Below are Lone Tree Councils comments on EPA’s proposal to allow families to live on 250 ppt of dioxin contaminated soil. The major issues:
The PRGs are not protective of human health and certainly not protective of ecological receptors.
The assumptions regarding the relative bioavailability are not appropriate
At least one assumption is illogical to the point of being arbitrary and not based on any empirical data.
The data that EPA and state agencies have used in setting a 100% availability
remain valid and not refuted, hence must be used in setting PRGs.
So the power trio of EPA, MDEQ and Dow are proposing a cleanup number for residential properties along the Tittabawassee River of 250 ppt. If the land is agriculture, farm or non residential the grotesque use of 2,000 ppt will be used.
This is not acceptable and Lone Tree Council has again retained the services of Dr, Peter deFur of Environmental Stewardship Concepts LLC to sift through the rationale of the power trio.
Terry Miller, Lone Tree Council chairman makes a great point. He suggested if EPA is really concerned about public health, they should defer to a family specific model vs. the agencies catch all site specific model. It is not rocket science to figure out that a middle age couple living on 250 ppt is at a lot less risk than the family with a toddler, infant and or women of child bearing age.
Farm land and acreage not deemed residential use will be have to suffer 2,000 ppt. So for those who want to raise beef, chickens, goats or secure your own milk, eggs or meat… you’re SOL because what the trio agreed to does not make it safe for you to eat what you raise.
Trust me they said, I’m from the EPA. No way! Phone ringing off the wall today from reporters over the latest greatest plan from the EPA to NOT protect public health along the Tittabawassee River. If 250 ppt is good enough for Midland it’s good enough for the down river people too. Stay tuned.
West Michigan Park is a popular kids spot in the summer months. Nestled along the Tittabawassee River in Saginaw Twp, the park continues to be indundaed by the dioxin contaminated flood waters courtesy of Dow Chemical.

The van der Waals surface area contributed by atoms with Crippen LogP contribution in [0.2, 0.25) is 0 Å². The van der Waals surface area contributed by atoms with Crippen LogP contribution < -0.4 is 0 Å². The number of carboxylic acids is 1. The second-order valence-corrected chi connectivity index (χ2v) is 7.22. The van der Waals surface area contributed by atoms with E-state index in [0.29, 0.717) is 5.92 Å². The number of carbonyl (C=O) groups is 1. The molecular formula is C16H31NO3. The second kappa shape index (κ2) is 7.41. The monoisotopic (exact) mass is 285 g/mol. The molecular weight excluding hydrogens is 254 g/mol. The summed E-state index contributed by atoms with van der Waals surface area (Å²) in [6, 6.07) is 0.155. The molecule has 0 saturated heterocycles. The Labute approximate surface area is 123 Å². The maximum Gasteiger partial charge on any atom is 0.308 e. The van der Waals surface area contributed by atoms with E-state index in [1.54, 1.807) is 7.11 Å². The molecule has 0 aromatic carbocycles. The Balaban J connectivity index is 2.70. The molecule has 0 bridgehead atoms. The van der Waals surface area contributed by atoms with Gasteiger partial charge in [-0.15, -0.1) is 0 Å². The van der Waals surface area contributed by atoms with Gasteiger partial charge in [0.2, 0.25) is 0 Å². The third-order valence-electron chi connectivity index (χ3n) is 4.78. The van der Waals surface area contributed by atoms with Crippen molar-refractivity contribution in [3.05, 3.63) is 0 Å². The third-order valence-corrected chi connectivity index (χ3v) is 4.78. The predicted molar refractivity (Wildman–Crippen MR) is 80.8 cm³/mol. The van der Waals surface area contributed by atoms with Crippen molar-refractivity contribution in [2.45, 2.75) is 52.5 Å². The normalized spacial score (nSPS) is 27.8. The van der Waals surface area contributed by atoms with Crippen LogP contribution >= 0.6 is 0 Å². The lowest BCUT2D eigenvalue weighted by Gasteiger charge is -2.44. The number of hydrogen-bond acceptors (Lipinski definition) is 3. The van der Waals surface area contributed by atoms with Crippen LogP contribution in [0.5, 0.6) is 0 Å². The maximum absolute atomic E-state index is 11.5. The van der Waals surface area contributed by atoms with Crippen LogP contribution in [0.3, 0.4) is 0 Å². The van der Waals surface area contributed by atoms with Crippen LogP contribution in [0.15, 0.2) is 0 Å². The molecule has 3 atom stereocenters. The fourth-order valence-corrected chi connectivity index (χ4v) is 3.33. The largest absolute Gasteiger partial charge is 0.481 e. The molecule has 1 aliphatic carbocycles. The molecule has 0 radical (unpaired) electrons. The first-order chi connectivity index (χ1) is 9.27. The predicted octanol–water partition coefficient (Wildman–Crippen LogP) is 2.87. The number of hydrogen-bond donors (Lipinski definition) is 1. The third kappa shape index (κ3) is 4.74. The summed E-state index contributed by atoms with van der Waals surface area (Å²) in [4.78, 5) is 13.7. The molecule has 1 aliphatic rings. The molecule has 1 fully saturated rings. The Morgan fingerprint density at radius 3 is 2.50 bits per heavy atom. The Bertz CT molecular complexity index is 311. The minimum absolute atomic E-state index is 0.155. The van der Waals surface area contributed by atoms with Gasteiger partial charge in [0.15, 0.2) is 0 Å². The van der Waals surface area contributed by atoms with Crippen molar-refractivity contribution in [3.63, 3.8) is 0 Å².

Will be posting additional pictures this weekend. We are into the 12th year of this contamination. Additional pictures are also available at www.trwnews.net.
Because if the environment is lost, America will just be a lot of ruined land and a lot of sick people.
Yesterday after decades of delays MDEQ agreed (EPA has been silent) with Dow Chemical and settled on 250 ppt for dioxin in Midland soils. This web site is dedicated to EPA activities along the river system but we cannot ignore the major deviation from the state’s standard of 90 ppt being used in Midland.
Lone Tree Council acknowledges the progress–hell, even talking about remediation in Midland has been taboo for decades. Concerns and comments were submitted to MDEQ in April from the Ecology Center and Lone Tree Council. Skepticism is warranted given the 250 ppt settled on is based on a cancer potency value that is half as protective as the number used at the national level.
In addition, just one day after the announcement of the 250 ppt use for dioxin in soils, EPA released their reference dose for dioxin in soils and the reference dose translates to 50 ppt for non cancer effects. Given EPA active involvement and oversight for decades in Midland, Dow Chemical’s backyard, the agency’s public absence on the 250 ppt did not go unnoticed. More on this in the near future.
Below is EPA’s presentation on dioxin, risk and how the agency arrived at the dioxin reference dose that translates to 50 ppt in soil.
The following link will connect viewers with the March CAG meeting. http://lwvflintarea.org/environmental.html
None of it was edited which will hopefully put to rest the concerns of CAG members who thought the worst when confronted with a public meeting being recorded. See the December CAG meeting at the same link.
Again, it is Lone Tree Council’s pleasure to provide this public service along with Tune Productions and the Flint League of Women Voters.
This week at the Detroit Economic Club, Dow Chemical announced yet another philanthropic partnership, this time with the University of Michigan to develop a sustainability program to the tune of 10 million dollars.
A press release issued by the Ecology Center of Ann Arbor highlights some of the skepticism over this partnership. The details of the program and Dow’s influence and control over it, if any, have not been released. Continue Reading »